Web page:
HONG KONG – Asian stock markets rebounded Wednesday as hopes China would expand measures to revive its economy countered growing signs of economic decay in the U.S. and other major countries. Shanghai's index jumped more than 6 percent.
The upward move followed heavy selling over the last two days and bucked a fifth-straight day of declines on Wall Street.
Chinese shares led the region's advance on speculation the country's leaders would unveil new initiatives to bolster the world's third-largest economy, its growth now sputtering, at a legislative meeting that opens Thursday. That gave a boost to other Asian markets, including Japan and Hong Kong.
Also helping sentiment were figures suggesting Chinese manufacturing, while contracting again in February, did so at a slower rate than the previous month. For many investors, the news signaled that China's demand and growth may stabilize sooner than other countries' and in the process bring a quicker end to the worst global slowdown in decades.
Optimism over China helped offset more economic gloom elsewhere, this time in Australia, whose economy shrank 0.5 percent in the last quarter of 2008. The contraction, which surprised economists, was the country's first in almost eight years.
Despite the gains, trade was listless in some markets, and analysts were bracing for more selling that could lead Asian benchmarks to test lows reached last year at the height of the credit crisis.
"There are still too many uncertainties," said Peter Lai, investment manager at DBS Vickers in Hong Kong. "The news around the world is still bad and investors are still pessimistic. People are waiting for good news, but no one knows when that's coming."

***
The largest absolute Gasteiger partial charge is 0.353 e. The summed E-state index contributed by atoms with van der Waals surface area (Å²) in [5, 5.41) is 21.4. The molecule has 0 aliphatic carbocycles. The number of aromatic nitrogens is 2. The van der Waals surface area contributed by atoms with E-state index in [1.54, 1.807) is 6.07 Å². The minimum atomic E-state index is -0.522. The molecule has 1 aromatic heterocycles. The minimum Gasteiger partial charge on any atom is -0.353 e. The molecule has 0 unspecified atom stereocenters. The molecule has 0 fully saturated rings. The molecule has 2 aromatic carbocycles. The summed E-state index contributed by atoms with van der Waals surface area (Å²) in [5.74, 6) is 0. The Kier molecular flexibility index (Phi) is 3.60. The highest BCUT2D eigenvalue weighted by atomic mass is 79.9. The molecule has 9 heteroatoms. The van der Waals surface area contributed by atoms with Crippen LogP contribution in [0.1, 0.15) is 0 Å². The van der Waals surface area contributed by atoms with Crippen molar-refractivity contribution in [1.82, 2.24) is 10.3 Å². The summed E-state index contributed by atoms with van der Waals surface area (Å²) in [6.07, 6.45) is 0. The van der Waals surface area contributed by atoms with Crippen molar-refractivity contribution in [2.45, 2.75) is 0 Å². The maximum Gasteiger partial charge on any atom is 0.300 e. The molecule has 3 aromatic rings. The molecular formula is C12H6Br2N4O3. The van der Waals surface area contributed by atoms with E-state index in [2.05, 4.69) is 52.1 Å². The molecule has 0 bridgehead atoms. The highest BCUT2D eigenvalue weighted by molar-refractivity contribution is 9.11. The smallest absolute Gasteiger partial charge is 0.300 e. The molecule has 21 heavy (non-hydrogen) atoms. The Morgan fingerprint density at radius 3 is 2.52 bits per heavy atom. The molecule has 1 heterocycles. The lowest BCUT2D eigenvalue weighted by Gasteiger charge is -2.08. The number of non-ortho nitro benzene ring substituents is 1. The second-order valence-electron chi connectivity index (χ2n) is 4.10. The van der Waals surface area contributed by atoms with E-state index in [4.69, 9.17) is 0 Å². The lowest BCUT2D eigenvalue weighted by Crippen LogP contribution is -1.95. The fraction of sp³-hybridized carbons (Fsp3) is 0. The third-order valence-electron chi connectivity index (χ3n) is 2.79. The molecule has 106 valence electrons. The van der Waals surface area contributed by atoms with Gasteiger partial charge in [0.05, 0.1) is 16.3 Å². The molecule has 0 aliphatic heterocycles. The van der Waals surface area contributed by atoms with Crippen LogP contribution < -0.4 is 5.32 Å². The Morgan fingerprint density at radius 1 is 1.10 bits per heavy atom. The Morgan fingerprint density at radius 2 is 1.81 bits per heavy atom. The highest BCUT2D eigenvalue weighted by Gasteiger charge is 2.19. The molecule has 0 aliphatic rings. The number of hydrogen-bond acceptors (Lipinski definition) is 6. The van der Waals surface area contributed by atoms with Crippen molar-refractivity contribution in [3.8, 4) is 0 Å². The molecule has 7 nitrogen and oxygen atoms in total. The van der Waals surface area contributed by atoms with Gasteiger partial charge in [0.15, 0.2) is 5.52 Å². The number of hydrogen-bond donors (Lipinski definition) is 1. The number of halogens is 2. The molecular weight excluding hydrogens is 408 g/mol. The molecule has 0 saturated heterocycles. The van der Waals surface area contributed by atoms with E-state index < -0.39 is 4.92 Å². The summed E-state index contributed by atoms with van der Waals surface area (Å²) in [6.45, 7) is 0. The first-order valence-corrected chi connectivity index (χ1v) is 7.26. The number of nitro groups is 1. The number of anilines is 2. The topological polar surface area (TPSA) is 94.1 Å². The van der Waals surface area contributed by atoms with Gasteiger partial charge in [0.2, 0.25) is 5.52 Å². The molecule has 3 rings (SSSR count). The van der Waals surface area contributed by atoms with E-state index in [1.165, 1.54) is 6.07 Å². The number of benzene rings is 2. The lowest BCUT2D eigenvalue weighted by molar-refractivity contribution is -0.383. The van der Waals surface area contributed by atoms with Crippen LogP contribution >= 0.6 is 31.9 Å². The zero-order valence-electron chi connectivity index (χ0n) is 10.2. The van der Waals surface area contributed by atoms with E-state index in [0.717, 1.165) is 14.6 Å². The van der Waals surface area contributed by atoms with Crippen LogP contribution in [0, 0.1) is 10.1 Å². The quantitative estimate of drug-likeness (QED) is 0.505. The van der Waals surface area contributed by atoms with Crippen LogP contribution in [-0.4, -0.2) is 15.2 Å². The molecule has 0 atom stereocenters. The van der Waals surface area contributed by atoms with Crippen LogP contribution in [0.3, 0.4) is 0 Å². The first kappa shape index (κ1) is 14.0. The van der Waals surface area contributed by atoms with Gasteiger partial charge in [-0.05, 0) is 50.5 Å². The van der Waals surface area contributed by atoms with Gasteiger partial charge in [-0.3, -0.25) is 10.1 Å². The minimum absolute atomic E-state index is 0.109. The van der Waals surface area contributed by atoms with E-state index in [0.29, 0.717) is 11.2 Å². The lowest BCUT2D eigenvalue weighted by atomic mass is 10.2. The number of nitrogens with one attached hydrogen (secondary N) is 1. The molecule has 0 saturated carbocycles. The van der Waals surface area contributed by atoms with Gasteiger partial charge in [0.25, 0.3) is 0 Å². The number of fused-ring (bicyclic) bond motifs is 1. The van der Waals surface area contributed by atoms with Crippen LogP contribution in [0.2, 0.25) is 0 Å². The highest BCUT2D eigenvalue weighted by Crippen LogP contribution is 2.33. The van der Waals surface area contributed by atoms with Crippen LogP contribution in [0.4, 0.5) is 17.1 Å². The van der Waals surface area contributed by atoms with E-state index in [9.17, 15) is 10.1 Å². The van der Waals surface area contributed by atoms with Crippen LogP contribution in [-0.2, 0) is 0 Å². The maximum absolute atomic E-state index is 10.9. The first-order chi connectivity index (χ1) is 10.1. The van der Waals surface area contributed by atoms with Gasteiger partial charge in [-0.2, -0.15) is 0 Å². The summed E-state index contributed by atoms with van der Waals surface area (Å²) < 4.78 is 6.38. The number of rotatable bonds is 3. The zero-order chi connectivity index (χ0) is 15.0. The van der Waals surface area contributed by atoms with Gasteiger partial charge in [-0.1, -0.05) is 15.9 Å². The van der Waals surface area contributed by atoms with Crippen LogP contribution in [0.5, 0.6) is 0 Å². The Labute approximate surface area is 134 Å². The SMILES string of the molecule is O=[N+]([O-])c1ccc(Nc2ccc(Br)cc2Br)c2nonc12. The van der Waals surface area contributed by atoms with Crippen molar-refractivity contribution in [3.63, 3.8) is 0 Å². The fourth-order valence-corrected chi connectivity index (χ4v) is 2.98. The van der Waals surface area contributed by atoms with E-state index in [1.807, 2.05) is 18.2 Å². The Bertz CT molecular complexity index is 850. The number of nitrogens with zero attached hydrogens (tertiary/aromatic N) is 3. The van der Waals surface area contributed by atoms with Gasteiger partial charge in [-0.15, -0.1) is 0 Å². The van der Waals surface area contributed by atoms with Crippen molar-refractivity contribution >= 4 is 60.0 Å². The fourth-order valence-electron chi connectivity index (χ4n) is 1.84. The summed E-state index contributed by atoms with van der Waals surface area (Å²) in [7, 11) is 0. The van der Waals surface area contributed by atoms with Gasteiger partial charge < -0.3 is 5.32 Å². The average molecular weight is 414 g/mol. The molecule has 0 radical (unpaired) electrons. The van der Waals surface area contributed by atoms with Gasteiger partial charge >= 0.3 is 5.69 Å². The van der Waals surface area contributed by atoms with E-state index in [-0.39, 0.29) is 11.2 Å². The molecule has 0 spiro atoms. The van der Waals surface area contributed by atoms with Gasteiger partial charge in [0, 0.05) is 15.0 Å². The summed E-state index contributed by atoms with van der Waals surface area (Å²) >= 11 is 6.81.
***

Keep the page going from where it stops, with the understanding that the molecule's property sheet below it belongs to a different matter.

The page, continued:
In Japan, the Nikkei 225 stock average was up 61.24 points, or 0.9 percent, to 7,290.96, while Hong Kong's Hang Seng added 345.18, or 2.9 percent, to 12,383.61. South Korea's Kospi climbed 3.3 percent to 1,059.26.
In mainland China, Shanghai's index surged 126.68, or 6.1 percent, to 2,198.11. Analysts said reports the government may consider lowering fees collected on stock trading supplied an additional jolt.
Markets in Singapore, Taiwan and New Zealand also gained. Australia's index shed 1.6 percent.
Overnight in the U.S., Wall Street fluctuated throughout the day before closing down after Federal Reserve Chairman Ben Bernanke said economic recovery depends on the government's ability to stabilize weak financial markets.
Investors were also depressed by new figures showing U.S. auto sales hovered near historic lows last month.
The Dow fell 37.27, or 0.6 percent, to 6,726.02, its lowest close since April 21, 1997. The index is now down more than 52 percent from its record of 14,164.53 set in October 2007.
Broader stock indicators also fell. The S&P 500 index slid 4.49, or 0.6 percent, to 696.33.
U.S. futures pointed to a modestly higher open Wednesday. Dow futures rose 70, or 1.1 percent, at 6,739 and S&P500 futures gained 8.9, or 1.3 percent, to 698.40.
Oil prices weakened in Asian trade, with benchmark crude for April delivery rose 4 cents to $41.69 a barrel by midday in Singapore on the New York Mercantile Exchange. The contract rose $1.50 to settle at $41.65 overnight.
In currencies, the dollar was little changed at 98.47 yen compared to 98.43 yen. The euro fell to $1.2520 from $1.2531.